|Sabrina, Racquel, Kathy, Anna|
|Key ingredients laughter and smiles|
Any successful cooking lesson needs fresh ingredients, sufficient equipment, wise instruction and generous helpings of laughter. We had all those with the last being in abundance.
|Prepping the chicken|
Kathy on sv Inishnee had been talking to the cook at Baganara resort about a possible cooking lesson. Paul the manager said ok and cook Racquel agreed. She asked us to come up with a list of items we would like to learn. Paul raves about her Chicken Curry Roti so that was high on our list along with Coconut Bake, and the meatball thingies we have been eating in Bartica on each shopping trip. BTW - First lesson – those meatball thingies are called Cassava Meatballs. It’s basically minced meat mixture surrounded by mashed cassava and fried up. However, as we would soon learn, there is much more to them than meats the eye…..meats….get it? Bahahaah. Also on our list were many things to “ask about” as we were cooking – clarification on the various roots (cassava, eddo, dasheen, sweet potatoes), sour sauce, plantains, saheena and Racquel’s pineapple salsa.
|Coconut cracking lesson - use the back of the cutlass|
|Easy Peasy boyz|
She suggested we go into Bartica with her to shop for the ingredients. Fantastic! A personal shopping lesson as well – Score! Going to the fresh market with her was great as she has her favorite vendors that she deals with. We only had to stop at three stands total. Kwesi our boat driver carried all the bags for us. Soon we were headed back to Baganara Resort to cook.
|Coconut grater or wall sconce - your choice|
“Ok, I will cut up and cook the chicken, grate the coconut and peel and chop the cassava in preparation and then you can come get me and we will start to cook.” Racquel said. “Oh…..um……we want to learn from the first step including those you just mentioned. You cut up chickens different here in the Caribbean than we do in the USA and we have NO clue how to prepare a coconut and cassava.” I said. "Oh. Okay, ok, ok.” We had hoped to cook in the kitchen at the resort as our boat galleys are tiny. My galley is a one butt galley and as we were soon about to find out, Kathy’s is a two butt galley, but we managed. We ended up cooking on sv Inishnee. I sat on the steps and took notes and pictures. Anna off sv Giraff joined us as well. We all rotated in and out taking turns trying the various techniques Racquel was teaching us; grating the coconut, peeling the cassava, rolling out the roti, making the cassava meatballs.
|Picture taker - another shot of the coconut wall sconce grater|
|Making roti while keeping a watchful eye on the other dishes|
|Anna tried her hand at making Cassava Meatballs|
Then we got down to business and started cooking. Racquel guided us through, shifting from dish to dish and then back again as we prepped and then started “cooking”. She had NO notes, it was all in her head, “ a tablespoon of this, 2 teaspoons of that, mix with your hands like this, it should feel like this” and so on and so forth.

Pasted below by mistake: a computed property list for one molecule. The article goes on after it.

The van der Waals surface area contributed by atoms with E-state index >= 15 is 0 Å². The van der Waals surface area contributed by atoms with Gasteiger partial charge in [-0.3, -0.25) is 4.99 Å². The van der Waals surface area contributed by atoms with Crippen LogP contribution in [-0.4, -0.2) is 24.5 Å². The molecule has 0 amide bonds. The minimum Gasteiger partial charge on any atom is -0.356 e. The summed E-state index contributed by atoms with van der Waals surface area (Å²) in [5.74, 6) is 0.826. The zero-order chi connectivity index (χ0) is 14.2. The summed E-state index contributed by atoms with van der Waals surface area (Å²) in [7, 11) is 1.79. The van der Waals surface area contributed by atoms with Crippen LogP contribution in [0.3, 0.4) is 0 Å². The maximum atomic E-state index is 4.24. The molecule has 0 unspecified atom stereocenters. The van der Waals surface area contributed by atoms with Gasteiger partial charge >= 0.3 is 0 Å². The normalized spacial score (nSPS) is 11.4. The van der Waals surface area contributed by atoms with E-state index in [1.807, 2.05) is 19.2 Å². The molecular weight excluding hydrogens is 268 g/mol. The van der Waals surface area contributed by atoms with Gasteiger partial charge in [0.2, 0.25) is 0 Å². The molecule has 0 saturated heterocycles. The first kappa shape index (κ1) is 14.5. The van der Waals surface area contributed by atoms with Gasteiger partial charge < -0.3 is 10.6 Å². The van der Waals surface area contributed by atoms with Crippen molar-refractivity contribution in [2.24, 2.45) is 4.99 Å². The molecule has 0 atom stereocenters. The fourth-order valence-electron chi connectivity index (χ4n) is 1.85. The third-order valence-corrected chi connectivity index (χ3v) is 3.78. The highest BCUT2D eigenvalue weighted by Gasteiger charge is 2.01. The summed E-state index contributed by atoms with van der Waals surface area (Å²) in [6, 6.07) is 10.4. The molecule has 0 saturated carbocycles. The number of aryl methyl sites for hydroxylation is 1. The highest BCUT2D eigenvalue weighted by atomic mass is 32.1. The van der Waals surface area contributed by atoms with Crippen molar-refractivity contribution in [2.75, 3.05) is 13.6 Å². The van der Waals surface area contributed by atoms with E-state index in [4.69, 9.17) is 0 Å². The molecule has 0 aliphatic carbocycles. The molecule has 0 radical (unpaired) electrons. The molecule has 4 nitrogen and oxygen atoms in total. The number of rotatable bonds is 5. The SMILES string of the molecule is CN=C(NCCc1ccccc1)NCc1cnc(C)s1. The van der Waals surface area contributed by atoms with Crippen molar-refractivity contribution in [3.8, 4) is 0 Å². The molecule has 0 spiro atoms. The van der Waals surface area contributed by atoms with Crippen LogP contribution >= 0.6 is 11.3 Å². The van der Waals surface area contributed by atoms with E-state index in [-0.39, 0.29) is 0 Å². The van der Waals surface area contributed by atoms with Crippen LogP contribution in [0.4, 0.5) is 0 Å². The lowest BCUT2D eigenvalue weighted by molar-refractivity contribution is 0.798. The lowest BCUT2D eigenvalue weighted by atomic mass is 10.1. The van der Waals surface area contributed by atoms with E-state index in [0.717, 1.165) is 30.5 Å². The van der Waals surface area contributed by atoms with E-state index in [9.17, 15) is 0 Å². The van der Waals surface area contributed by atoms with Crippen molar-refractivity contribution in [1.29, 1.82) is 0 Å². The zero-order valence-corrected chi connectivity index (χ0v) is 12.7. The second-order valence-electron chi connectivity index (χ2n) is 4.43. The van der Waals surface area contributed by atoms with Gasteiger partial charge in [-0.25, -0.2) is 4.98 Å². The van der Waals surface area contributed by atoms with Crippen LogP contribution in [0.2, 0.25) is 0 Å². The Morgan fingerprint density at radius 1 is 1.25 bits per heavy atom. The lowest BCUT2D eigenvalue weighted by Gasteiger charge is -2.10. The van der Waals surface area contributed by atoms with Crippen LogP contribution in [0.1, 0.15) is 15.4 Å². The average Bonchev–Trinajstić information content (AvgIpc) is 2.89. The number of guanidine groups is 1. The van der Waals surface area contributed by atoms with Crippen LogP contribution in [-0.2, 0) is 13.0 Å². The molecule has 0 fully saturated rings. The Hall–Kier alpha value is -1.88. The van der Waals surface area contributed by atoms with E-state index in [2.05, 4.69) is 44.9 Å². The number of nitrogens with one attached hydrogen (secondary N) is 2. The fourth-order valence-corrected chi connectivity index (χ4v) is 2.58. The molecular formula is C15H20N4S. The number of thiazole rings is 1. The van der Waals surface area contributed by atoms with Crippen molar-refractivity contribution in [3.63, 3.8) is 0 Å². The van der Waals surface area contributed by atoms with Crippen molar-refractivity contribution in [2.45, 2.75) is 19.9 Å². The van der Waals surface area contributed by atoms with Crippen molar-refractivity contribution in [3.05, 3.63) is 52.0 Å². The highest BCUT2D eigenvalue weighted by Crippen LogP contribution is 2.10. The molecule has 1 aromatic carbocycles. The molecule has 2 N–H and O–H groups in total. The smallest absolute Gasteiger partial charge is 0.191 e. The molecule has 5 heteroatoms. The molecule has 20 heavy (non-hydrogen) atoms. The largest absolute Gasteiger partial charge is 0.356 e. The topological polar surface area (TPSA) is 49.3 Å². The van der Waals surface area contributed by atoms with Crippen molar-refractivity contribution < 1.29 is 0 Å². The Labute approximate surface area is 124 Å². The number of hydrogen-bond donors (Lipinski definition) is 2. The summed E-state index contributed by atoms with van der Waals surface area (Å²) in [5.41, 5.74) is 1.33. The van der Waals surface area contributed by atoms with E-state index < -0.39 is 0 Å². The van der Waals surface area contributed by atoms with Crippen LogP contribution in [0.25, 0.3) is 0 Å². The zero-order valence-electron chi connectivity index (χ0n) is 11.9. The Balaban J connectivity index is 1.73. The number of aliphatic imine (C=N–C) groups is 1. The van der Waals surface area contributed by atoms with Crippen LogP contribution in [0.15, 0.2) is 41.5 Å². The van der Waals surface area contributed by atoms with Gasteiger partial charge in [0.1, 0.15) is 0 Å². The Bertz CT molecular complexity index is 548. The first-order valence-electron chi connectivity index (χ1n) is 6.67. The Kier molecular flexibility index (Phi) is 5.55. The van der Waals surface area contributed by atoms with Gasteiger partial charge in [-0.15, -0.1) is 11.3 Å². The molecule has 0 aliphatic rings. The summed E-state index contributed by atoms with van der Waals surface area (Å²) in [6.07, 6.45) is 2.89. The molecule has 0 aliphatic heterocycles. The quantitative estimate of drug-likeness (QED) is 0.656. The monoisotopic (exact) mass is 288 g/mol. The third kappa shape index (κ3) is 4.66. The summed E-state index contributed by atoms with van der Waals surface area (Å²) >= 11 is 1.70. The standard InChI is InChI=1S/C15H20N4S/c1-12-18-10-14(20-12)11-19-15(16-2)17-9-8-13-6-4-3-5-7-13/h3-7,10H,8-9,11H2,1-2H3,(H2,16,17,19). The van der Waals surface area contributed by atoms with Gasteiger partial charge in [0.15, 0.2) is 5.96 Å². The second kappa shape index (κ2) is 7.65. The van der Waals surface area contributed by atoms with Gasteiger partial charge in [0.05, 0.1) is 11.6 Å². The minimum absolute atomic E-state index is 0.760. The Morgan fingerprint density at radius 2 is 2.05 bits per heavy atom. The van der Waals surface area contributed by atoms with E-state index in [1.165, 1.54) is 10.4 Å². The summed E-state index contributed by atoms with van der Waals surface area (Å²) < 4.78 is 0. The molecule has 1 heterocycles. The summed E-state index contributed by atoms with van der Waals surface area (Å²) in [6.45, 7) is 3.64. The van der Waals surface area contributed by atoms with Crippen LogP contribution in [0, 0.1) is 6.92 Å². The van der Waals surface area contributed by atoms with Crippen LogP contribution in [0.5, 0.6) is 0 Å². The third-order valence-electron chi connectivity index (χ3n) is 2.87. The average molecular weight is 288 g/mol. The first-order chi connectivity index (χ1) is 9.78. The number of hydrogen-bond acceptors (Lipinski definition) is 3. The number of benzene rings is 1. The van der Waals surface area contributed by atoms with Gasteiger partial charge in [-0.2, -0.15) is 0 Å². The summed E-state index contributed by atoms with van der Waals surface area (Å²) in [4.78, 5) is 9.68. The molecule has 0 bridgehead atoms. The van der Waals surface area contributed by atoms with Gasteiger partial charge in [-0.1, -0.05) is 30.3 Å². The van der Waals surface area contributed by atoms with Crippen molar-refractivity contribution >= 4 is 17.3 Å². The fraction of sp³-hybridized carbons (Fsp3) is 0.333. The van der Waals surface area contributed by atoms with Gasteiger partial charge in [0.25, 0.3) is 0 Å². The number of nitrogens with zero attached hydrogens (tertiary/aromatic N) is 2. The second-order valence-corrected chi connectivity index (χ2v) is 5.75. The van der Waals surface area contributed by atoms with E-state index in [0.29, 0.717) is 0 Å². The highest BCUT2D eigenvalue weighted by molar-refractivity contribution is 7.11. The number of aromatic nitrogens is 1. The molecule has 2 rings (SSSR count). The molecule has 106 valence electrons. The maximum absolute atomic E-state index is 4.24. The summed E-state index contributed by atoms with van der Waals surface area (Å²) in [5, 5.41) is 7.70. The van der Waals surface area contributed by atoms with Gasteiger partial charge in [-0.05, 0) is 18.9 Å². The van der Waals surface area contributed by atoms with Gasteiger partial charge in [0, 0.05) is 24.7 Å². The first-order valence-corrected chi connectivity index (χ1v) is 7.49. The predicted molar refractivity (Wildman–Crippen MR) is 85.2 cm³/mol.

|Coconut Bake ingredients|
The first big giggle of the day occurred right off the bat. Racquel brought her coconut grater. It is a large one, about a foot long with wooden frame and rounded tin with tiny holes cut in it for the grating. It actually looks like a wall sconce you might find at an art fair in New Mexico. In fact, Kathy said “Why do you have a wall sconce with you?” Racquel nearly fell out laughing and we giggled about it the rest of the day. My comment to her was “Just think of all the funny stories you will have to tell you family and friends from your day with the crazy cruisers.”
|My turn to try rolling out the roti|
Tom hung out in the cockpit with Jim waiting like cats at the kitchen door. However, Racquel did put them to work early on when she taught them to crack open the brown coconuts and remove the meat. They also cleaned the coconut grater aka wall sconce. Poor Jim had the big clean up at the end but it was all worth it. We continued mixing and stirring. Soon the coconut bake was rising, then we were cooking up the chicken curry, then mixing up the roti, then draining and mashing the cassava pieces, etc…..
I took notes as detailed as I could. However, directions alone would be tough. We all agreed that you really have to SEE the techniques and try it with an experienced cook like Racquel to really understand how to do all the things involved. Her grandmother and mother were cooks so she started cooking at an early age. She attended formal cooking school in Suriname. It is in her blood to cook.
Four and half hours later the dishes were complete and we put a call out on the VHF to Peter on sv Giraff and Bruce on sv Wild Matilda to join us. Jim said to Wild Matilda “We are having a tasting of the things the ladies made today from the cooking lesson if you want to come over and join us.” He didn't have to ask twice, Bruce said immediately “I am on my way.”
|Clapping the roti|
|This gives it that ROTI texture|
We all sat around the cockpits silently savoring the day’s work. It was all simply delicious. The chicken and potato curry was tender with a wonderful depth of flavors. Turns out, I have been doing my curry all wrong. The cassava meatballs were everyone’s favorite. The best of all the cassava meatballs we have tried ashore since coming to Guyana! And we helped make them! The coconut bake was light and golden with just enough nutmeg to make you smile.
Racquel confessed that we were her first cooking lesson ever. It never showed. She was so calm, collected and patient. She said we were good students. We thanked her profusely, took more pictures with big smiles of success on our faces. We paid Racquel for her time, had a round of hugs and Jim delivered her safely back to shore.
|Coconut bake - cooking|
|Chicken and potato curry with roti|
|Clean up crew - in more ways than one as there was not a morsel leftover|